"We've tried to do without new equipment for so long, due to the expense and many other reasons, but it has now become essential. While it means dropping other programs altogether, we have no choice but to implement a serious advancement of our ... technology level." The word seemed distasteful to him. "For the fall semester, we will place at our students' disposal radically updated computer labs and such, and we will have to continue to modernize if we're to continue drawing new blood to Oldefield."
"I know," Anna said. Many, both faculty and students, had said it was time to bring the school into the twenty-first century, she recalled. Many others had said it was time to bring it into the twentieth.
He rose from his seat and stood beside a floor-mounted globe near the desk. "The tangible has become ineffectual, I'm afraid. Or at the very least, undesirable. Globes, wall maps, models—things you can touch and hold and sense—have fallen by the wayside. The scent of old, time-proven research volumes that have gone the way of the Pony Express."
"Progress," Anna said. "It's inevitable, if our students are to compete in the world."
"Indeed," replied the dean. "But it carries a great price. The purely experiential approach we've always cherished is a luxury we no longer can afford."
Anna lowered her head and closed her eyes, awaiting the blow.
"Effective immediately," Mercer said as gently as he could, "it has been decided to restrict your teaching to the lecture hall. There will be no further archaeological expeditions. No more digs. I know that all these years you've carried on in honor of your husband's unfulfilled efforts. Fought to see his dream brought to fruition—"
"Not solely because of that," she interrupted.
He nodded. "In any case, the time has come to bring such ventures to a close. Perhaps you'd prefer to return to history at the end of the semester? Dr. Lowell is departing, as you know, which will leave us wanting in that department."
"Will you consider it?"
"Consider it," she repeated, "yes. But Albert ..."—he looked up from the slowly spinning globe into her golden brown eyes—"what about the dig already under way?"
"Ah, Rome," he recalled.
"What do I tell Roberto? Are they just supposed to drop their shovels and catch the next plane home?"
"Where do things stand?"
"A good bit of progress has been made since I was called back here," Anna said. "Much of the foundation has been cleared. Only this morning I was told that a series of descending stone steps had been uncovered. More than a dozen as of yesterday, and there may be many more."
"Leading down to who knows what," he said. "Could be nothing."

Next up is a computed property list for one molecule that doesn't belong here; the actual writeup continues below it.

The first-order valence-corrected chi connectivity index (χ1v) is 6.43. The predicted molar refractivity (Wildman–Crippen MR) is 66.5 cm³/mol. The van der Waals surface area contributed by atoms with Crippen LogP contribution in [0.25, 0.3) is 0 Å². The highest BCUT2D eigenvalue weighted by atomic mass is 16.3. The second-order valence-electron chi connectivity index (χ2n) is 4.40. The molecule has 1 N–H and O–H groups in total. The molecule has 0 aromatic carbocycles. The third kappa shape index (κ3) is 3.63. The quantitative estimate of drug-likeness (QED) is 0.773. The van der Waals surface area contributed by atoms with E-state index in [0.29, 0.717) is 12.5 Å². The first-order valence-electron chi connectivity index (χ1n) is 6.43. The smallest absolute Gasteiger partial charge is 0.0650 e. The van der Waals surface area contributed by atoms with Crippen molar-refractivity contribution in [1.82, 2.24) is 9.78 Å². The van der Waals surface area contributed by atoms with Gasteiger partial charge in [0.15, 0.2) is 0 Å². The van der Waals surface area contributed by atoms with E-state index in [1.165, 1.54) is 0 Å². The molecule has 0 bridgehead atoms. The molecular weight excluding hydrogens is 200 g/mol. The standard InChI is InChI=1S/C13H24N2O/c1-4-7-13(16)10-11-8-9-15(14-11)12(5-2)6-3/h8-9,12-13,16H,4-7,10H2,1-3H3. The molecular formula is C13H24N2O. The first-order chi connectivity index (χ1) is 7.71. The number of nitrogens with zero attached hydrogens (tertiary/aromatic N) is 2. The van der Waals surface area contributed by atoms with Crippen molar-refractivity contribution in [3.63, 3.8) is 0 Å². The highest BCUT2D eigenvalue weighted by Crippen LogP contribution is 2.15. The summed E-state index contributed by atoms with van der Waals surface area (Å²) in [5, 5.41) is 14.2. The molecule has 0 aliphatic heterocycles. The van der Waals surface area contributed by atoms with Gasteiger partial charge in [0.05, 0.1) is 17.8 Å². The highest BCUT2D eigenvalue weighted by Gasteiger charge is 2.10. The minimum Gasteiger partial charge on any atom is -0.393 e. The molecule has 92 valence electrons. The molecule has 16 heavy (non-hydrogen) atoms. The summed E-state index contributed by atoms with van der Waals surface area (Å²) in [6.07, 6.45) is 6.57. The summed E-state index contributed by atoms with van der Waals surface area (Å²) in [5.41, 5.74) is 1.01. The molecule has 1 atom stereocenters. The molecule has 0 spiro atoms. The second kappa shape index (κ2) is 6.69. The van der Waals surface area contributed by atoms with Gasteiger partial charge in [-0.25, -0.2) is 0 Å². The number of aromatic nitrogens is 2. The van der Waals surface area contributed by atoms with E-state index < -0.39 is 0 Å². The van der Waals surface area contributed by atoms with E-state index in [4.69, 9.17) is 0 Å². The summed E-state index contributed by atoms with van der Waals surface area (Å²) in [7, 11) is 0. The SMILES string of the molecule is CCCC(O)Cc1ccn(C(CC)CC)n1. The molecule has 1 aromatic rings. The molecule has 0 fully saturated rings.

"Yes," she agreed, "but whatever's down there is highly unusual. The Romans didn't incorporate cellars into their common architecture, but the stone used, the location, and even a handful of coins we've come across ... every indicator says we're dealing with Nero's Rome. The fragment of a shattered marble bust found by Signora Verducci fits the era. We're dealing with a sizable foundation and whatever's under it, though we're not yet certain what the above-ground structure was. A villa most likely, or even a temple, as yet unknown. But we have every reason to believe there may be something of real significance at the bottom of those steps."
"A wine cellar?" he wryly proposed.
She smiled, appreciating his sense of humor. "No."
"So what reason do you have for such optimism?"
She was silent.
Mercer turned, swept a curtain aside, and peered through the tall, broad window behind his desk.
"Anna," he began, "for so long you've been like a daughter to me. I've watched you, seen your passion for your work, your love for your students and your profession."
She followed his gaze, looking out the window at the campus, the students, even the budding branches as they yielded to the gusty spring winds.
"And," he added, "I understand the sheer power of hope."
Her mind flashed back to that day in Qumran, to the faith she had clutched to her heart that somehow, against all odds, her husband would emerge alive. But her faith in miracles had been crushed as the hours, then the days, then the weeks had passed— as the rescue team, soon reclassified a mere recovery team, had laboriously cleared the cavern tunnel.
"If I were to allow the dig to continue," Mercer said, "even through the end of the month—"
"We could make history."